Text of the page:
Pool Reviews

Roselands Aquatic Centre – NSW 2196

Roselands Aquatic Centre
Roselands Aquatic Centre

Named after a garden centre on the site of this suburb before the shopping centre was built

My experience in the pool

There was a bitterly cold wind blowing on the early August afternoon I came to Roselands Pool.

The water was heated, which helped, but it took me about 15 laps before I stopped feeling the goose pimples on my back as I swam freestyle up and down.

The pool was very quiet on this grey, wintry afternoon. There were only two others in the pool when I began, and after I got out, I left one lonely guy to carry on ploughing up and down.

I liked this place, though. It has an interesting shape, with a nice curve in the area next to Lane 1, and an area covered in tarpaulin in winter which is used mainly in summer for kids to mess about in the water without disturbing the lap swimmers in the lanes.

This feels like a real community pool, with the target group for swimming lessons being the local African and Asian communities.

Lovely setting, too, with gum trees and palms surrounding the pool. It’s always a joy to stare up at a big eucalyptus as I do my back stroke lengths.

Getting there, getting in, getting changed

The pool is right next to the Roselands Shopping Centre. There is a separate pool car park. No trains anywhere nearby, so if you’re in public transport, it’s the bus to Roselands.

Shallow steps down to the 1m deep water at the shallow end. Not much room to launch yourself under the lane dividers, though, so it might be easier to get in within the lane you plan to use.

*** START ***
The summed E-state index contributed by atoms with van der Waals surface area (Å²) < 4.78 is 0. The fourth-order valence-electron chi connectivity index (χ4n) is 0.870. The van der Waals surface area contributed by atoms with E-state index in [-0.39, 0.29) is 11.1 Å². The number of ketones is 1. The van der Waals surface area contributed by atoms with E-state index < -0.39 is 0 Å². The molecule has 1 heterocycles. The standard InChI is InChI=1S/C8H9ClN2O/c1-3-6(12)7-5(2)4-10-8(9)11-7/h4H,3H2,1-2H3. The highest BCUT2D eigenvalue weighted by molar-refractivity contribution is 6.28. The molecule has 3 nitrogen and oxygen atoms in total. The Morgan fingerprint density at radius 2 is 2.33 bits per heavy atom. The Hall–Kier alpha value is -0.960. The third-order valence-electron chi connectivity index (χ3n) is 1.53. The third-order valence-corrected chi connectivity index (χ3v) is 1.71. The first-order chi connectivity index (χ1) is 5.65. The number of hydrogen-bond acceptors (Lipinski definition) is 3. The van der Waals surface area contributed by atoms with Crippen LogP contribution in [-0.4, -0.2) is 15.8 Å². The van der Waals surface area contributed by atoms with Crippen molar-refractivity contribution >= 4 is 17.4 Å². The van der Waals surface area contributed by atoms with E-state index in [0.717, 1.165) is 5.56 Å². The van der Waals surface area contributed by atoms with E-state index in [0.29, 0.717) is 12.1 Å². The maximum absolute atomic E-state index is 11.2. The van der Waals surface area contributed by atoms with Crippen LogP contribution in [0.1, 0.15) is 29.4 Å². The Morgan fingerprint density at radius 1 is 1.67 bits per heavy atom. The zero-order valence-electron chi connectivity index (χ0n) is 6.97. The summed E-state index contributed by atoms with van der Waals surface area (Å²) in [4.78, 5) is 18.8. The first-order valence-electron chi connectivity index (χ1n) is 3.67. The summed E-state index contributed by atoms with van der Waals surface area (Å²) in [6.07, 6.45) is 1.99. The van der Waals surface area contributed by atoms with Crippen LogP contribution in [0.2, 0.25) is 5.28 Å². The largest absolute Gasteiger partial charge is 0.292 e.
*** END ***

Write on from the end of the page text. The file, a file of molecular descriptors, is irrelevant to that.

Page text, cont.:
Big, spacious changing rooms, with warm water showers (no charge), though in mid-winter it can take a while for the warm water to come through.

Other practical points

Entry fee $6 in 2015.

Open all year round.

History and stories of the pool

Lifeguard Matt was not aware of any significant stories or people attached to this pool. No sports teams train here, either, because the pool has no gym. He says there are some promising young swimmers coming through, but it’s hard to retain them because of the lack of additional facilities, making other aquatic centres more popular.

A search on Google, however, did spot Sonny Bill Williams swimming here during a recovery session back in 2006, so there may well be other rugby players working out here…

What’s your story? Any memories of swimming here? Any stories to tell? Or did you just have swimming lessons in the cold of winters past?

Whatever you have to say, however brief, I’d love to hear from you and will add any stories to this section of the site as and when I receive them.  Add your comment or story under ‘Leave a Reply’ below.

Links to other articles on this pool

Pool Lady posted her thoughts on Tumblr

Coffee, tea or milkshake after the swim?

If, like me, you have an aversion for shopping mall cafés, with their tinned music and usually mediocre coffee (and tea), the best place near Roselands Pool has to be:

The Lantern Club – 21 Roseland Avenue, Roselands